To allocate the bits it uses the function allocate from the utilFunctions module. In this case, compared to the last coder (bands), it uses the Signal to Masker Ratio (SMR) as the reference that allocate must use to give bits to each band.
The SMR is computed taking the threshold in quiet that is similar to a equal-loudness contour , that is an approximation of the minimum that our hearing can hear; and adding to this threshold in quiet a masking curve with the Schroeder function for each spectral peak found with the function peakDetection from utilFunctions. This combination process creates an masking threshold  and then we subtract it from the spectrum of the frame to calculate the SMR.
Therefore this will result in using the frequential auditory masking to mask the quantization noise. This is because for each bit used to quantize a band, it reduces the noise of that band 6 dB. Therefore no quantization noise is achieved by assigning as much bits that will make the noise 0 to each band. In this model, we consider that the noise won't be heard if we use the bits to avoid noise in the SMR, therefore the number of bits needed to mask the quantization noise of each band is the number of the bits needed to mask the maximum SMR of the band.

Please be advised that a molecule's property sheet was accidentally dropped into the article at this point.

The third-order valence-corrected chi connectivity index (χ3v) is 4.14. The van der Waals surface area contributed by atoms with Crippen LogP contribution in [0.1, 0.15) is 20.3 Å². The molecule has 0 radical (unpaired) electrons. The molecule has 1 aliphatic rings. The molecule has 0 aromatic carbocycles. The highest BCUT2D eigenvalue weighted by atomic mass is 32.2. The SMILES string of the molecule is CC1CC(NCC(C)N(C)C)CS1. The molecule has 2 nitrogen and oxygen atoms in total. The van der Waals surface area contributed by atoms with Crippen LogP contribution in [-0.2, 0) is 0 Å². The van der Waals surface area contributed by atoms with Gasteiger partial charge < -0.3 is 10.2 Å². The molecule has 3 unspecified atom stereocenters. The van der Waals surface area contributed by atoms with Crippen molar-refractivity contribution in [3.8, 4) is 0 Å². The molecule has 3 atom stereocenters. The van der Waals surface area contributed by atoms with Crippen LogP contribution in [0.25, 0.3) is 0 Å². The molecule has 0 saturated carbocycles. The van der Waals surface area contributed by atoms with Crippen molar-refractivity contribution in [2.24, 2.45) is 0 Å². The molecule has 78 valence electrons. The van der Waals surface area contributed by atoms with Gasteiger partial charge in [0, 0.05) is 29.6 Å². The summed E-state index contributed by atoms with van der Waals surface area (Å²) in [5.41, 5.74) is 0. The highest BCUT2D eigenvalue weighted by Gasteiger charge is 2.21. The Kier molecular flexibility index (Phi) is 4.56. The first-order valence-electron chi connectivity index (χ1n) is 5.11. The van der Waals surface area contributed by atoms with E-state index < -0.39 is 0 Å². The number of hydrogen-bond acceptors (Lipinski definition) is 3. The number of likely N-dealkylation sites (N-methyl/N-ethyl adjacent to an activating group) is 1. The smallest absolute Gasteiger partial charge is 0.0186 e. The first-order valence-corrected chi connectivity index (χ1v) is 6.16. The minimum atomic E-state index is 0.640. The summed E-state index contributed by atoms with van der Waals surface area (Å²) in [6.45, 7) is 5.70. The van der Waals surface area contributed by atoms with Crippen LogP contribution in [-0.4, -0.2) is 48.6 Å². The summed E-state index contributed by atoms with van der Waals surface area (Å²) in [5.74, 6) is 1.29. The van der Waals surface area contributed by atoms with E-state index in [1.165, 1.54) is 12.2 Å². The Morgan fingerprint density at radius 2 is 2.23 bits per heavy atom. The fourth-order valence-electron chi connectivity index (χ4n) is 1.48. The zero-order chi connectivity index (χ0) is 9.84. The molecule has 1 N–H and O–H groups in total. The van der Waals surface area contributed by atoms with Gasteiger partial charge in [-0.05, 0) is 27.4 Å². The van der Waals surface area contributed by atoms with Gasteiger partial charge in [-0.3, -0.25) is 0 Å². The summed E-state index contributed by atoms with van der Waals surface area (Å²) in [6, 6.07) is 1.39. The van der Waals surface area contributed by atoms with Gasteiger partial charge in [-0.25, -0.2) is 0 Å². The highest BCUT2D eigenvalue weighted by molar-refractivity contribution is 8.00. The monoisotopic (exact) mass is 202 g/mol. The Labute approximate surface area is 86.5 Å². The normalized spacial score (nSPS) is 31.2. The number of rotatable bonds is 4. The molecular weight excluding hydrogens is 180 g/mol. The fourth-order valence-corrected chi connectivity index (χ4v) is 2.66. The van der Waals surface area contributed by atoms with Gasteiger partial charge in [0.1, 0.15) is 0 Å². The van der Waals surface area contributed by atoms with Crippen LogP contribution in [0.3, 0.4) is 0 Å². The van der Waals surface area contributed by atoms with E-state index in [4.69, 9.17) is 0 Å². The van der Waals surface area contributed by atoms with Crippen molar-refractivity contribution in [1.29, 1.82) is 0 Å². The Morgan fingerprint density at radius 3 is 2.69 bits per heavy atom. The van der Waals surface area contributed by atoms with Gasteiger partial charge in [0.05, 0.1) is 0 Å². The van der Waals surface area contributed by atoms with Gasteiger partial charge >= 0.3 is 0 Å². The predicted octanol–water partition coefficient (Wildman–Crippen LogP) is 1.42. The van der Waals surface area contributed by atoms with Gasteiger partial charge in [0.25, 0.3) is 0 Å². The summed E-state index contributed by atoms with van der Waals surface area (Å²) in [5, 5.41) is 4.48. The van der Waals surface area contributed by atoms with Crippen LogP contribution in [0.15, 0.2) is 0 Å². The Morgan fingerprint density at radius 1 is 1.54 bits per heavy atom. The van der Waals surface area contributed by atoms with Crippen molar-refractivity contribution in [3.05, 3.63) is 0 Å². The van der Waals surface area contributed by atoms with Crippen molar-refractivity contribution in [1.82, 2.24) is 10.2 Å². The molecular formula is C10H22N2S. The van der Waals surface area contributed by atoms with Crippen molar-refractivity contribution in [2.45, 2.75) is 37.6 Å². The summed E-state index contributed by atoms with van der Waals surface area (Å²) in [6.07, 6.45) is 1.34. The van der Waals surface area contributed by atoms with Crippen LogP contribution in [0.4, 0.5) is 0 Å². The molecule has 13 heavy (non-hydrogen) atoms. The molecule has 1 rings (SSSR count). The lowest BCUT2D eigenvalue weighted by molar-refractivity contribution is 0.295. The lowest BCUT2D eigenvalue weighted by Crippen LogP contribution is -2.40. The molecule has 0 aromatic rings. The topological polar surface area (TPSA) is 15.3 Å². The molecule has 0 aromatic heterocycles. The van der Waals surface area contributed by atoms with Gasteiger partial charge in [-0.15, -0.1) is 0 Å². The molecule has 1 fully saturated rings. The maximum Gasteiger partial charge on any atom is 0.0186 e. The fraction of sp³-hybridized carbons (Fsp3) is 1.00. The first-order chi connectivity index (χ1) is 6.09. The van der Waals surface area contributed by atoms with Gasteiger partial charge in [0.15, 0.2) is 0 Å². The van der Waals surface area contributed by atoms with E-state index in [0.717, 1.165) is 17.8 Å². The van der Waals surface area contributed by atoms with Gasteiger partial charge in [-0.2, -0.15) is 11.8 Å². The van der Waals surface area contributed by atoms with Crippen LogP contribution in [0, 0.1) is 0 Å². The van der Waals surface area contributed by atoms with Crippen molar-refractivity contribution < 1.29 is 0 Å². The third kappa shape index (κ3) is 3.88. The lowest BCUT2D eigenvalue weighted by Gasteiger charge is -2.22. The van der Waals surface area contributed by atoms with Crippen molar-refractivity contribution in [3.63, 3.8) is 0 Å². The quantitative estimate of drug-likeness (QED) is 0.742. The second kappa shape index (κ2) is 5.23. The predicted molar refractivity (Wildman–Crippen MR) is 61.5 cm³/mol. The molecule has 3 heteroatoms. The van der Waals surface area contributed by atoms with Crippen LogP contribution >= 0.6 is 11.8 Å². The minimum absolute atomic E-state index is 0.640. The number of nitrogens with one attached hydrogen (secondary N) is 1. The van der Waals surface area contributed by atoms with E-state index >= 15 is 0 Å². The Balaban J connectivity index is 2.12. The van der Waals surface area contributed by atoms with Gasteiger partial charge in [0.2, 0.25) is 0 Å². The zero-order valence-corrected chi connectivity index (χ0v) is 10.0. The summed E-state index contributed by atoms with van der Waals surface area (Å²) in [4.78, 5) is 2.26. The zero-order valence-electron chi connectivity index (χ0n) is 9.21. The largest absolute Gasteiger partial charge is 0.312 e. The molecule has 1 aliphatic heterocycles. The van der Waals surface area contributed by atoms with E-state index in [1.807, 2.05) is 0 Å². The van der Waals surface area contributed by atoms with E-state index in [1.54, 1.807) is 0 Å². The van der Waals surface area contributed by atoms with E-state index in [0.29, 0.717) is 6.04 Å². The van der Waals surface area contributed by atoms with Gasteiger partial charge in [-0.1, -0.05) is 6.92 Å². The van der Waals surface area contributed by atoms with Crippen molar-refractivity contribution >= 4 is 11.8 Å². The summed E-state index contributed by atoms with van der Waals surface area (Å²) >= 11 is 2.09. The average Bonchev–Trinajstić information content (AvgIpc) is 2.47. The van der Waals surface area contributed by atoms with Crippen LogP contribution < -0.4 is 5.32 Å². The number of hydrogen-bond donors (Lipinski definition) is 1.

Given this allocation of bits depending on the energy of each band in the frame, we use the utilFunctions method p_encode to quantize the MDCT of the frame and obtain a gain factor as we explained before.
Once we have the bits allocated, the quantized MDCT and the gain, we write this values in the file; first the gain, then the bit allocation array and finally for each band we write its quantized values only if there were any bits allocated to it.
Every 10 frames, an information about the encoding status should be displayed in the terminal. When it has finished encoding it also displays information.
The coder ends flushing the stream, closing the file and returning the path to the coded file.
The bitstream format of the .perc files is composed by a header with information needed to decode and then a body with the quantized frames and information needed to decode each frame.
- 16 bits to represent the sampling frequency.
- 12 bits to represent the length of each frame (N).
- 19 bits to represent the bitrate.